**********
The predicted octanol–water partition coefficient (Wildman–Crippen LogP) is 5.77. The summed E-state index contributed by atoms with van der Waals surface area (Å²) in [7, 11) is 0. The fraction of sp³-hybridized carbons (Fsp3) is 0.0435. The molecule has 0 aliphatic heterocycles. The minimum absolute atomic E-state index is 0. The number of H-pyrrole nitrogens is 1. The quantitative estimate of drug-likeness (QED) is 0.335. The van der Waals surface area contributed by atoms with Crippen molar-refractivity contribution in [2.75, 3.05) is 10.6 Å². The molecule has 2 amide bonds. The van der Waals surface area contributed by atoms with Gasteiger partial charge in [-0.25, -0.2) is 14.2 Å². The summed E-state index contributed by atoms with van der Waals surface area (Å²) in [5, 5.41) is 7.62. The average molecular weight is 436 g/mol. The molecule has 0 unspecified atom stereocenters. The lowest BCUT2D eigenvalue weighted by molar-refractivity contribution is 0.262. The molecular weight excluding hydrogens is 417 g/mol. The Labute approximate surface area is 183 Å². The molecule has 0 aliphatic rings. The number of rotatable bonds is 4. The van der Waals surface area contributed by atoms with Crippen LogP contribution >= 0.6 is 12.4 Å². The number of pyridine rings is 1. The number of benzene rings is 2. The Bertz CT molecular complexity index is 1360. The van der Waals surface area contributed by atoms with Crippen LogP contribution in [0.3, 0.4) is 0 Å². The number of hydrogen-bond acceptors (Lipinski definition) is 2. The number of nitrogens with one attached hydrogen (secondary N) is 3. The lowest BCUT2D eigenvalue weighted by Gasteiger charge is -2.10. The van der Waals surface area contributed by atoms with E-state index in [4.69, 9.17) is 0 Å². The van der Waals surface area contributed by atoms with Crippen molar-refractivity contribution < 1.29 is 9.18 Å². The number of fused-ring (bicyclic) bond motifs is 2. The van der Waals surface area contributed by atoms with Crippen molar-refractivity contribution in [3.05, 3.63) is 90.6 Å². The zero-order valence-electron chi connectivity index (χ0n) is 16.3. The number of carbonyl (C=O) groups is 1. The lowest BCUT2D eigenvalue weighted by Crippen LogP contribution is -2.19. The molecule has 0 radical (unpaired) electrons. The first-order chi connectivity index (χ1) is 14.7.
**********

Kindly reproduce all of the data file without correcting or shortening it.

The predicted octanol–water partition coefficient (Wildman–Crippen LogP) is 5.77. The summed E-state index contributed by atoms with van der Waals surface area (Å²) in [7, 11) is 0. The fraction of sp³-hybridized carbons (Fsp3) is 0.0435. The molecule has 0 aliphatic heterocycles. The minimum absolute atomic E-state index is 0. The number of H-pyrrole nitrogens is 1. The quantitative estimate of drug-likeness (QED) is 0.335. The van der Waals surface area contributed by atoms with Crippen molar-refractivity contribution in [2.75, 3.05) is 10.6 Å². The molecule has 2 amide bonds. The van der Waals surface area contributed by atoms with Gasteiger partial charge in [-0.25, -0.2) is 14.2 Å². The summed E-state index contributed by atoms with van der Waals surface area (Å²) in [5, 5.41) is 7.62. The average molecular weight is 436 g/mol. The molecule has 0 unspecified atom stereocenters. The lowest BCUT2D eigenvalue weighted by molar-refractivity contribution is 0.262. The molecular weight excluding hydrogens is 417 g/mol. The Labute approximate surface area is 183 Å². The molecule has 0 aliphatic rings. The number of rotatable bonds is 4. The van der Waals surface area contributed by atoms with Crippen LogP contribution >= 0.6 is 12.4 Å². The number of pyridine rings is 1. The number of benzene rings is 2. The Bertz CT molecular complexity index is 1360. The van der Waals surface area contributed by atoms with Crippen LogP contribution in [0.3, 0.4) is 0 Å². The number of hydrogen-bond acceptors (Lipinski definition) is 2. The number of nitrogens with one attached hydrogen (secondary N) is 3. The lowest BCUT2D eigenvalue weighted by Gasteiger charge is -2.10. The van der Waals surface area contributed by atoms with E-state index in [4.69, 9.17) is 0 Å². The van der Waals surface area contributed by atoms with Crippen molar-refractivity contribution < 1.29 is 9.18 Å². The number of fused-ring (bicyclic) bond motifs is 2. The van der Waals surface area contributed by atoms with Crippen molar-refractivity contribution in [3.05, 3.63) is 90.6 Å². The zero-order valence-electron chi connectivity index (χ0n) is 16.3. The number of carbonyl (C=O) groups is 1. The lowest BCUT2D eigenvalue weighted by Crippen LogP contribution is -2.19. The molecule has 0 radical (unpaired) electrons. The first-order chi connectivity index (χ1) is 14.7.